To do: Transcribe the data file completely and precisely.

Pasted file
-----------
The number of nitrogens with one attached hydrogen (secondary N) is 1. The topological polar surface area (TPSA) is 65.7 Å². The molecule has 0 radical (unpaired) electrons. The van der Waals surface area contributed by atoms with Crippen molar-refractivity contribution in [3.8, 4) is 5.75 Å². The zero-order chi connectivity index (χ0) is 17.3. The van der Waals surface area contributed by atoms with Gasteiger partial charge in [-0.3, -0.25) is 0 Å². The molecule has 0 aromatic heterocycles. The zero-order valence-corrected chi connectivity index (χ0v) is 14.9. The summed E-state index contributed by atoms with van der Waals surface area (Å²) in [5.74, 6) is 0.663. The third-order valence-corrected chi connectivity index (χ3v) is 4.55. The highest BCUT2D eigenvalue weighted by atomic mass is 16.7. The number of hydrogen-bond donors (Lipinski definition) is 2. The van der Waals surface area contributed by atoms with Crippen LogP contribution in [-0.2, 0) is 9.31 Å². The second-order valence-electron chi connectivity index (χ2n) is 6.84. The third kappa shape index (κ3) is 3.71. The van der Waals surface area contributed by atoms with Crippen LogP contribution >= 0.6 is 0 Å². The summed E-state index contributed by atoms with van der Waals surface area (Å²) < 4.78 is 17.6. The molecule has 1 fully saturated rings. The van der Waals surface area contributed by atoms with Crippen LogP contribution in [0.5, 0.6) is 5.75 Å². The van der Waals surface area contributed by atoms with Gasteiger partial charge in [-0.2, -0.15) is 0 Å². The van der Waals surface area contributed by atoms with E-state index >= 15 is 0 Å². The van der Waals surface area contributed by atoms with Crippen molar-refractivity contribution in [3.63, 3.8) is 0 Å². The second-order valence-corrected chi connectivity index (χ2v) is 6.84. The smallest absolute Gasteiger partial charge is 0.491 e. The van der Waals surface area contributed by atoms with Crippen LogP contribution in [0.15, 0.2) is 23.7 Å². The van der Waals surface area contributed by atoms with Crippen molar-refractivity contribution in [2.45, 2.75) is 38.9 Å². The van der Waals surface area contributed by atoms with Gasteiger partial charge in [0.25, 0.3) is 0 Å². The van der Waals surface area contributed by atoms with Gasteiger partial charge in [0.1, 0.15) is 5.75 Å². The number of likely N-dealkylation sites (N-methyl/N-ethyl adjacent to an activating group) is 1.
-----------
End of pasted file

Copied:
The number of nitrogens with one attached hydrogen (secondary N) is 1. The topological polar surface area (TPSA) is 65.7 Å². The molecule has 0 radical (unpaired) electrons. The van der Waals surface area contributed by atoms with Crippen molar-refractivity contribution in [3.8, 4) is 5.75 Å². The zero-order chi connectivity index (χ0) is 17.3. The van der Waals surface area contributed by atoms with Gasteiger partial charge in [-0.3, -0.25) is 0 Å². The molecule has 0 aromatic heterocycles. The zero-order valence-corrected chi connectivity index (χ0v) is 14.9. The summed E-state index contributed by atoms with van der Waals surface area (Å²) in [5.74, 6) is 0.663. The third-order valence-corrected chi connectivity index (χ3v) is 4.55. The highest BCUT2D eigenvalue weighted by atomic mass is 16.7. The number of hydrogen-bond donors (Lipinski definition) is 2. The van der Waals surface area contributed by atoms with Crippen LogP contribution in [-0.2, 0) is 9.31 Å². The second-order valence-electron chi connectivity index (χ2n) is 6.84. The third kappa shape index (κ3) is 3.71. The van der Waals surface area contributed by atoms with Crippen LogP contribution >= 0.6 is 0 Å². The summed E-state index contributed by atoms with van der Waals surface area (Å²) < 4.78 is 17.6. The molecule has 1 fully saturated rings. The van der Waals surface area contributed by atoms with Crippen LogP contribution in [0.5, 0.6) is 5.75 Å². The van der Waals surface area contributed by atoms with Gasteiger partial charge in [-0.2, -0.15) is 0 Å². The van der Waals surface area contributed by atoms with E-state index >= 15 is 0 Å². The van der Waals surface area contributed by atoms with Crippen molar-refractivity contribution in [3.63, 3.8) is 0 Å². The second-order valence-corrected chi connectivity index (χ2v) is 6.84. The smallest absolute Gasteiger partial charge is 0.491 e. The van der Waals surface area contributed by atoms with Crippen LogP contribution in [0.15, 0.2) is 23.7 Å². The van der Waals surface area contributed by atoms with Crippen molar-refractivity contribution in [2.45, 2.75) is 38.9 Å². The van der Waals surface area contributed by atoms with Gasteiger partial charge in [0.25, 0.3) is 0 Å². The van der Waals surface area contributed by atoms with Gasteiger partial charge in [0.1, 0.15) is 5.75 Å². The number of likely N-dealkylation sites (N-methyl/N-ethyl adjacent to an activating group) is 1.